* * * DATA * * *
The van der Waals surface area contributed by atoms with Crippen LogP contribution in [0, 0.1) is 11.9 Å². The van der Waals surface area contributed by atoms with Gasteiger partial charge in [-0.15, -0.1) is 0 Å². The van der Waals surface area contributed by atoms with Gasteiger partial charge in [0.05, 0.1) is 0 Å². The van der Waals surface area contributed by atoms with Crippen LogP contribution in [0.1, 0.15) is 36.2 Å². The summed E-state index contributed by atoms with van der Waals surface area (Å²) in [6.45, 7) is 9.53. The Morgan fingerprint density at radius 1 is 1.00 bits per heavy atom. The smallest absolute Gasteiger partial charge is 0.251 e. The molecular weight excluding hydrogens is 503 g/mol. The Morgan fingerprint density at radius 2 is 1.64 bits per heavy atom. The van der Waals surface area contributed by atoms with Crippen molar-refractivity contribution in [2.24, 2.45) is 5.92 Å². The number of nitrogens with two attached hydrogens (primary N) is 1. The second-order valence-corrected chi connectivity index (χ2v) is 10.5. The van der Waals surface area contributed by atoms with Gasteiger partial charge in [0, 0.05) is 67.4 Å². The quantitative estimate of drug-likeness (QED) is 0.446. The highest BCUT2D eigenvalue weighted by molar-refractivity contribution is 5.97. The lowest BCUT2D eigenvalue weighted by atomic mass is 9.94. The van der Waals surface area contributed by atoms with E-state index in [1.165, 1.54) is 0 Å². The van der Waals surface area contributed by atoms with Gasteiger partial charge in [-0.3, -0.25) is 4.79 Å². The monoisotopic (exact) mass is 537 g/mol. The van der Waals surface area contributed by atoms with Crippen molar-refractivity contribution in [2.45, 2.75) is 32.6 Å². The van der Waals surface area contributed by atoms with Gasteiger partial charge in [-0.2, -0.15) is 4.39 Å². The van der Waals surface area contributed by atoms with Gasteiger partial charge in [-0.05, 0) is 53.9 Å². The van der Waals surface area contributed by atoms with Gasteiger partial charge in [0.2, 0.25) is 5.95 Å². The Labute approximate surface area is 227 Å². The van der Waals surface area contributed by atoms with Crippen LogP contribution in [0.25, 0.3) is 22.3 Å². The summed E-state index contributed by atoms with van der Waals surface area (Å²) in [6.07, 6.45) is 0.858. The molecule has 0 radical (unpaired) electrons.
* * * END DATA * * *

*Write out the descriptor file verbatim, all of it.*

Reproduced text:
The van der Waals surface area contributed by atoms with Crippen LogP contribution in [0, 0.1) is 11.9 Å². The van der Waals surface area contributed by atoms with Gasteiger partial charge in [-0.15, -0.1) is 0 Å². The van der Waals surface area contributed by atoms with Gasteiger partial charge in [0.05, 0.1) is 0 Å². The van der Waals surface area contributed by atoms with Crippen LogP contribution in [0.1, 0.15) is 36.2 Å². The summed E-state index contributed by atoms with van der Waals surface area (Å²) in [6.45, 7) is 9.53. The Morgan fingerprint density at radius 1 is 1.00 bits per heavy atom. The smallest absolute Gasteiger partial charge is 0.251 e. The molecular weight excluding hydrogens is 503 g/mol. The Morgan fingerprint density at radius 2 is 1.64 bits per heavy atom. The van der Waals surface area contributed by atoms with Crippen molar-refractivity contribution in [2.24, 2.45) is 5.92 Å². The number of nitrogens with two attached hydrogens (primary N) is 1. The second-order valence-corrected chi connectivity index (χ2v) is 10.5. The van der Waals surface area contributed by atoms with Gasteiger partial charge in [0, 0.05) is 67.4 Å². The quantitative estimate of drug-likeness (QED) is 0.446. The highest BCUT2D eigenvalue weighted by molar-refractivity contribution is 5.97. The lowest BCUT2D eigenvalue weighted by atomic mass is 9.94. The van der Waals surface area contributed by atoms with E-state index in [1.165, 1.54) is 0 Å². The van der Waals surface area contributed by atoms with Gasteiger partial charge in [-0.3, -0.25) is 4.79 Å². The monoisotopic (exact) mass is 537 g/mol. The van der Waals surface area contributed by atoms with Crippen molar-refractivity contribution in [2.45, 2.75) is 32.6 Å². The van der Waals surface area contributed by atoms with Gasteiger partial charge in [-0.2, -0.15) is 4.39 Å². The van der Waals surface area contributed by atoms with Gasteiger partial charge in [-0.05, 0) is 53.9 Å². The van der Waals surface area contributed by atoms with Gasteiger partial charge in [0.2, 0.25) is 5.95 Å². The Labute approximate surface area is 227 Å². The van der Waals surface area contributed by atoms with Crippen LogP contribution in [0.25, 0.3) is 22.3 Å². The summed E-state index contributed by atoms with van der Waals surface area (Å²) in [6.07, 6.45) is 0.858. The molecule has 0 radical (unpaired) electrons.